The Fallen Angel and his evil universe appear quite often in the realm of science fiction media. Typically depicted as an alien, inferring that future generations mistake his state of being for that of a god-like creature. My catholic upbringing inspired within me a staunch set of atheist beliefs, through observing how christians interpreted their own holy texts to suit their own agendae. However, while I don’t believe in the weird, supernatural history that the bible conjures up, I have always had a fascination with the idea of the devil. Particularly in the incredible ways that various media have depicted him. Robert Johnson’s ‘Me And The Devil’ blues equates Satan to being the spirit of temptation. And the devil himself is portrayed as nothing more than a trixster to whom Johnson purportedly sold his soul to, in exchange for the ability to play the blues. The children’s illustrated bible that I had as a kid featured an amazing painting of Satan tempting Jesus on the mount. A writhing, muscular figure with the patent red flesh, snake tongue, horns, goatee and barbed tail.
In ‘Doctor Who and the Pyramids of Mars’, penned by Robert Holmes and Lewis Greifer, Satan comes in the form of the Egyptian demi-god, Sutekh. The Doctor announces his other monikers during a confrontation, Satan being one of them. According to Egyptology, Sutekh was the brother of another god, Horus. Also known as Set, and Sutan, he became synonymous with all things evil. The Sutekh that we meet in the Who serial is one that has been trapped beneath a pyramid by Horus. His status as ‘The Destroyer of Worlds’ and his intentions to live up to this present the Doctor with a very perilous problem, as Sutekh attempts to bring about his freedom. Sutekh is very stylishly played by Gabriel Woolf. While he is confined to sitting upon his throne for most of the serial, his voicing of the character suggests both intelligence, sensitivity, even gentility as well as menace. An unusual but highly effective strategy for a character-voicing. Interestingly, Woolf was called upon again to voice the character known as ‘The Beast’ in the rebooted Doctor Who episodes, ‘The Impossible Planet’ and ‘The Satan Pit’. A second occurence of Satan as a Doctor Who alien.
Perhaps an even more remarkable appearance of the Dark Lord in the world of the Time Lord could have been the little known about movie, ‘Doctor Who Meets Scratchman’. The titular villain being another of the Prince of Darkness’s aliases. The story was apparently sketched out by Ian Marter (the actor who played Harry Sullivan), and Tom Baker himself. The movie was to feature not only Satan, under the guise of Harry Scratch, but also the Greek God, Pan and the classic Who foe, the Daleks. The green light never shone for this project despite being linked to people as high profile (at the time) as Vincent Price and Twiggy.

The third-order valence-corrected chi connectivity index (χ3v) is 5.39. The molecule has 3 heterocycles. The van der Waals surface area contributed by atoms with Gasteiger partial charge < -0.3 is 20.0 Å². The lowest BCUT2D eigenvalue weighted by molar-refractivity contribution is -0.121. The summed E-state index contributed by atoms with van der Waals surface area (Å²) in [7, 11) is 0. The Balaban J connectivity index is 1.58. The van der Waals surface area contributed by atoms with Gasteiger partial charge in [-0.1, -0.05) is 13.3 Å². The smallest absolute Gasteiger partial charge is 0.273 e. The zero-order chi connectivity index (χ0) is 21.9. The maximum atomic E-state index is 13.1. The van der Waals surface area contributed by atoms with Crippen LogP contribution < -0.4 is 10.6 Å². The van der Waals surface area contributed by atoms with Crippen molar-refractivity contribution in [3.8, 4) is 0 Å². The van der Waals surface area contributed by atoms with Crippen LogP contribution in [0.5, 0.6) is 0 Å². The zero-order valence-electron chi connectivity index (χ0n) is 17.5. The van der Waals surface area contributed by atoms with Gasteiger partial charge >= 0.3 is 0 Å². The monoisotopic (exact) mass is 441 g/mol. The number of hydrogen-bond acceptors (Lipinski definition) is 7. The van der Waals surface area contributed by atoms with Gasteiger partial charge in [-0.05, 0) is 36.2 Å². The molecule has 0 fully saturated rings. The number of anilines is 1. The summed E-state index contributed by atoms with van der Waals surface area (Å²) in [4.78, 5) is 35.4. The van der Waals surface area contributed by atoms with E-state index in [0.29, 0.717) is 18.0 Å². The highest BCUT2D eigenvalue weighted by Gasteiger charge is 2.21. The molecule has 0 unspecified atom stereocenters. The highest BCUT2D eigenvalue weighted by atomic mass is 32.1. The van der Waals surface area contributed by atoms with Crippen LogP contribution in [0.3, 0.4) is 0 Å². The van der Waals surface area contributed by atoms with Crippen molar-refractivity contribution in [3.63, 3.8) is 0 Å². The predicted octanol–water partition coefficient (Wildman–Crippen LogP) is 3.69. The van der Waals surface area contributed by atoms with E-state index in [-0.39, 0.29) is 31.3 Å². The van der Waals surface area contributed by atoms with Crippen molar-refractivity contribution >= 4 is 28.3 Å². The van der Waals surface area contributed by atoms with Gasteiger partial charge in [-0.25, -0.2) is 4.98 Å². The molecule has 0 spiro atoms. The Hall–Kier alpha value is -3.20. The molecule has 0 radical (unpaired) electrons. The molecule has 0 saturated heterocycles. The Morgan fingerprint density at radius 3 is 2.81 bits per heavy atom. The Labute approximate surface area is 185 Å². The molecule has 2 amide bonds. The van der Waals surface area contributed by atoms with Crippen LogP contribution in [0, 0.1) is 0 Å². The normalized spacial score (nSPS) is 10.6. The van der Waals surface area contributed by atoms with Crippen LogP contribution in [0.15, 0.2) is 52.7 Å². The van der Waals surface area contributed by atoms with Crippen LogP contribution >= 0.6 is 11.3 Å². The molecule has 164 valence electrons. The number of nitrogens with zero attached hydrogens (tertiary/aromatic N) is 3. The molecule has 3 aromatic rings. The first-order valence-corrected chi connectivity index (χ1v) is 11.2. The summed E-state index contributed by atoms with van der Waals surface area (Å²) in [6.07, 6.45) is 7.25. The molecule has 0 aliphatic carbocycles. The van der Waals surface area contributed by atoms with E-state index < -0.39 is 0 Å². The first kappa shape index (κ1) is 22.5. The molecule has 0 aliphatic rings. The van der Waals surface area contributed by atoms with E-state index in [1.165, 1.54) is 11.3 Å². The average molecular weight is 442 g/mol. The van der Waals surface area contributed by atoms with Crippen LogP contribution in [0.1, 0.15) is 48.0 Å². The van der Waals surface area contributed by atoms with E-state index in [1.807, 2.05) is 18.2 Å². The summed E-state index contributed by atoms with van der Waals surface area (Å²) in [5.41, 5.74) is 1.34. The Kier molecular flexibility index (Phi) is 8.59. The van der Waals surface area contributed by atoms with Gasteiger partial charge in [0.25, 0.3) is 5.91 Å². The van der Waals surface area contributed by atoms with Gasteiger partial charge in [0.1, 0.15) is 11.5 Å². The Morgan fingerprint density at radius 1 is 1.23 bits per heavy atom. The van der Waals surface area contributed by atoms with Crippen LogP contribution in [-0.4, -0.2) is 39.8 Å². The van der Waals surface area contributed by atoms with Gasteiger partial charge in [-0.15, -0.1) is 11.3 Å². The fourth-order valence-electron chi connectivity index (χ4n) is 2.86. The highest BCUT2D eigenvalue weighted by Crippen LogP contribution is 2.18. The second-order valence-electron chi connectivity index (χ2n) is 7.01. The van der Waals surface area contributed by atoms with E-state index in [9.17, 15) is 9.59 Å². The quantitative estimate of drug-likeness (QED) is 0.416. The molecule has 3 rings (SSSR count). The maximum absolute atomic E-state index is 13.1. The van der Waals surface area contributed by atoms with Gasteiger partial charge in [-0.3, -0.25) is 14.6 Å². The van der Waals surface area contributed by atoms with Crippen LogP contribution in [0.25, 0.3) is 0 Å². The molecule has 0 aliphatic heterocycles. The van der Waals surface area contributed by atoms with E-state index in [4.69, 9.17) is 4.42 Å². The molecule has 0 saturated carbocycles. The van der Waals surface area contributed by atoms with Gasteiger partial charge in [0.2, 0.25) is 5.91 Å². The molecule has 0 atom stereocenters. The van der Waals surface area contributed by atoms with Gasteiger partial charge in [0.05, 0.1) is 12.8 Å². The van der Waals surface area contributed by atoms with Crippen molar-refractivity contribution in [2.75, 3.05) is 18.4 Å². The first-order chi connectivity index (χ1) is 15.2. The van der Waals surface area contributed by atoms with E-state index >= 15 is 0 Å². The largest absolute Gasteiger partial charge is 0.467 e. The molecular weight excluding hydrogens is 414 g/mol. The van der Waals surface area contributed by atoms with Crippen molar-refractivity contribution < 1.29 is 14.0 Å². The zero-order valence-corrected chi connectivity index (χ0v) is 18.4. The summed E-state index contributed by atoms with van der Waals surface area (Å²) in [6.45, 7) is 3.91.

Dr Who is not the only vehicle through which the christian vision of evil merges with science fiction . Hell is brought to bear upon the crew of the Event Horizon, in the film of the same name. Sam Neill’s character, Dr Weir becomes possessed by a malevolent force and he takes on a devil-like persona in his attempts to hijack the spacecraft to the fiery underworld. If we want to get all b-movie, we have many more to choose from. The British movie, ‘Devil Girl From Mars’ (1954) provides a camp, horror/sci-fi romp. ‘Zombie Women of Satan’ (2009) stretches the science fiction brand a little, but then weird mutational viruses definitely salute the more apocalyptic side of sci-fi. Angels become the harbingers of doom in movies such as ‘The Prophecy’ (1995) and ‘Legion’ (2010), while the antichrist is seen as the star of the show in the Omen trilogy (1976-1981).
I was unlucky enough to start my computer games career working on Konami’s doomed game, ‘Apocalyptica’ (2003), which totally tanked. The game featured a mission to destroy Neo-Satan and multiplayer action gave teams the chance to choose angels or devils in good versus evil battles to the death, set in Outer Space, Nu Hades and even hell itself.
Whatever the vehicle, the doomful overtones of the devil, hell and all the weird rhetoric of evil add a welcome, supernatural dimension to science fiction media.